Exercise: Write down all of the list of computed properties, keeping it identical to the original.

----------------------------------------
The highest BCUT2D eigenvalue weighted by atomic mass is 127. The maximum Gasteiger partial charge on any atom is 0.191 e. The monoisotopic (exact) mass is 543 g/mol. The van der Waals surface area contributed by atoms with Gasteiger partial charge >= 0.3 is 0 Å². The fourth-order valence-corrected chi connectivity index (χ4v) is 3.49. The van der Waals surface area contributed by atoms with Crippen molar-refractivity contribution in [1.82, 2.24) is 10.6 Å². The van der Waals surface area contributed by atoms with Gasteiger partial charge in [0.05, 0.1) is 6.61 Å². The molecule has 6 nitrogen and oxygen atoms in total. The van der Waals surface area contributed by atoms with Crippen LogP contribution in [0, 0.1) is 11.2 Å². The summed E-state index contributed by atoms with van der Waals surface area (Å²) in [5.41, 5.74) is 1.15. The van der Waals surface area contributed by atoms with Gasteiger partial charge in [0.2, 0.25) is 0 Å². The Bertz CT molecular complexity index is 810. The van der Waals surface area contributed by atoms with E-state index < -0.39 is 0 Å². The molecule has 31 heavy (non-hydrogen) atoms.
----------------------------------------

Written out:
The highest BCUT2D eigenvalue weighted by atomic mass is 127. The maximum Gasteiger partial charge on any atom is 0.191 e. The monoisotopic (exact) mass is 543 g/mol. The van der Waals surface area contributed by atoms with Gasteiger partial charge >= 0.3 is 0 Å². The fourth-order valence-corrected chi connectivity index (χ4v) is 3.49. The van der Waals surface area contributed by atoms with Crippen molar-refractivity contribution in [1.82, 2.24) is 10.6 Å². The van der Waals surface area contributed by atoms with Gasteiger partial charge in [0.05, 0.1) is 6.61 Å². The molecule has 6 nitrogen and oxygen atoms in total. The van der Waals surface area contributed by atoms with Crippen LogP contribution in [0, 0.1) is 11.2 Å². The summed E-state index contributed by atoms with van der Waals surface area (Å²) in [5.41, 5.74) is 1.15. The van der Waals surface area contributed by atoms with Gasteiger partial charge in [0.2, 0.25) is 0 Å². The Bertz CT molecular complexity index is 810. The van der Waals surface area contributed by atoms with E-state index < -0.39 is 0 Å². The molecule has 31 heavy (non-hydrogen) atoms.